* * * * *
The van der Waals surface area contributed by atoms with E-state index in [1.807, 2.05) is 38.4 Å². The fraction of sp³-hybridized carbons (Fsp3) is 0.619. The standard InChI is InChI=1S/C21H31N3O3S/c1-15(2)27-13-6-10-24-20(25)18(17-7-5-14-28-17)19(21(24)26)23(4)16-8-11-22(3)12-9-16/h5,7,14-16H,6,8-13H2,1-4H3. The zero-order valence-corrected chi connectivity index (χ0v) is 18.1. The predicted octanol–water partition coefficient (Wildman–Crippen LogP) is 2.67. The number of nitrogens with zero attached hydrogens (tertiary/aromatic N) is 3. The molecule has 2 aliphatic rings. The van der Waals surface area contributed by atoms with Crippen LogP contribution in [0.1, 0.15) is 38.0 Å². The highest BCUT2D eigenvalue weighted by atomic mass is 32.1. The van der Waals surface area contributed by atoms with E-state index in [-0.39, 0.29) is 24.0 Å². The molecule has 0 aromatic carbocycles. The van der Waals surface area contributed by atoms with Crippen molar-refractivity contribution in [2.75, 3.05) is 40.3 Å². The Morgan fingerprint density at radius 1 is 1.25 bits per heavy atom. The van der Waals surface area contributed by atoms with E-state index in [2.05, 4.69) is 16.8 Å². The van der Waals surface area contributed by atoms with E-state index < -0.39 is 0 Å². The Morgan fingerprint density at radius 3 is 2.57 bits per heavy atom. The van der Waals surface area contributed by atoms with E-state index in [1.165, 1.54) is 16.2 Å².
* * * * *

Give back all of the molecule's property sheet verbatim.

The van der Waals surface area contributed by atoms with E-state index in [1.807, 2.05) is 38.4 Å². The fraction of sp³-hybridized carbons (Fsp3) is 0.619. The standard InChI is InChI=1S/C21H31N3O3S/c1-15(2)27-13-6-10-24-20(25)18(17-7-5-14-28-17)19(21(24)26)23(4)16-8-11-22(3)12-9-16/h5,7,14-16H,6,8-13H2,1-4H3. The zero-order valence-corrected chi connectivity index (χ0v) is 18.1. The predicted octanol–water partition coefficient (Wildman–Crippen LogP) is 2.67. The number of nitrogens with zero attached hydrogens (tertiary/aromatic N) is 3. The molecule has 2 aliphatic rings. The van der Waals surface area contributed by atoms with Crippen LogP contribution in [0.1, 0.15) is 38.0 Å². The highest BCUT2D eigenvalue weighted by atomic mass is 32.1. The van der Waals surface area contributed by atoms with E-state index in [-0.39, 0.29) is 24.0 Å². The molecule has 0 aromatic carbocycles. The van der Waals surface area contributed by atoms with Crippen molar-refractivity contribution in [2.75, 3.05) is 40.3 Å². The Morgan fingerprint density at radius 1 is 1.25 bits per heavy atom. The van der Waals surface area contributed by atoms with E-state index in [2.05, 4.69) is 16.8 Å². The van der Waals surface area contributed by atoms with E-state index < -0.39 is 0 Å². The Morgan fingerprint density at radius 3 is 2.57 bits per heavy atom. The van der Waals surface area contributed by atoms with E-state index in [1.165, 1.54) is 16.2 Å².